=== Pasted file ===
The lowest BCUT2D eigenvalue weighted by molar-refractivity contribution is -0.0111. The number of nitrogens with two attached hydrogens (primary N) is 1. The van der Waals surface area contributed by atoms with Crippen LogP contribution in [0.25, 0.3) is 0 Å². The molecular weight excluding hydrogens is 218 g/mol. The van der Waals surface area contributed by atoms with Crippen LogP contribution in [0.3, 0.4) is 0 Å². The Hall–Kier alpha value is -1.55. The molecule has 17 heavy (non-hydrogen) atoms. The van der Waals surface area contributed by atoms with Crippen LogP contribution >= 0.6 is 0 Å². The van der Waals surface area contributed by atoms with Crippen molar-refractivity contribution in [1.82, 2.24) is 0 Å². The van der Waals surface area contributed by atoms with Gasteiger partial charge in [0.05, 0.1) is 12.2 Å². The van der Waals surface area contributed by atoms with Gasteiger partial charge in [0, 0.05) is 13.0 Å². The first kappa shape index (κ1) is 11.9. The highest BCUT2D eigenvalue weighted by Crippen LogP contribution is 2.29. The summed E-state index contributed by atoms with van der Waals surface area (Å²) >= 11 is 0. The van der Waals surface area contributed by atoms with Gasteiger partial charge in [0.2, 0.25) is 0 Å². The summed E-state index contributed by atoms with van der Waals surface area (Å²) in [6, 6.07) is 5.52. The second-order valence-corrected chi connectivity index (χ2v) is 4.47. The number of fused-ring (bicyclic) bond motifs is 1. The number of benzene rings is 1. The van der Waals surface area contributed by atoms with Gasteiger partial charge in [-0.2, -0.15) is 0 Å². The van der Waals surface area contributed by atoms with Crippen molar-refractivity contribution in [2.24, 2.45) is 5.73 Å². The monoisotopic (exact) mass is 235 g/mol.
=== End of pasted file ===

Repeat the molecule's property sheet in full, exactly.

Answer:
The lowest BCUT2D eigenvalue weighted by molar-refractivity contribution is -0.0111. The number of nitrogens with two attached hydrogens (primary N) is 1. The van der Waals surface area contributed by atoms with Crippen LogP contribution in [0.25, 0.3) is 0 Å². The molecular weight excluding hydrogens is 218 g/mol. The van der Waals surface area contributed by atoms with Crippen LogP contribution in [0.3, 0.4) is 0 Å². The Hall–Kier alpha value is -1.55. The molecule has 17 heavy (non-hydrogen) atoms. The van der Waals surface area contributed by atoms with Crippen LogP contribution >= 0.6 is 0 Å². The van der Waals surface area contributed by atoms with Crippen molar-refractivity contribution in [1.82, 2.24) is 0 Å². The van der Waals surface area contributed by atoms with Gasteiger partial charge in [0.05, 0.1) is 12.2 Å². The van der Waals surface area contributed by atoms with Gasteiger partial charge in [0, 0.05) is 13.0 Å². The first kappa shape index (κ1) is 11.9. The highest BCUT2D eigenvalue weighted by Crippen LogP contribution is 2.29. The summed E-state index contributed by atoms with van der Waals surface area (Å²) >= 11 is 0. The van der Waals surface area contributed by atoms with Gasteiger partial charge in [0.2, 0.25) is 0 Å². The summed E-state index contributed by atoms with van der Waals surface area (Å²) in [6, 6.07) is 5.52. The second-order valence-corrected chi connectivity index (χ2v) is 4.47. The number of fused-ring (bicyclic) bond motifs is 1. The number of benzene rings is 1. The van der Waals surface area contributed by atoms with Gasteiger partial charge in [-0.2, -0.15) is 0 Å². The van der Waals surface area contributed by atoms with Crippen molar-refractivity contribution in [2.24, 2.45) is 5.73 Å². The monoisotopic (exact) mass is 235 g/mol.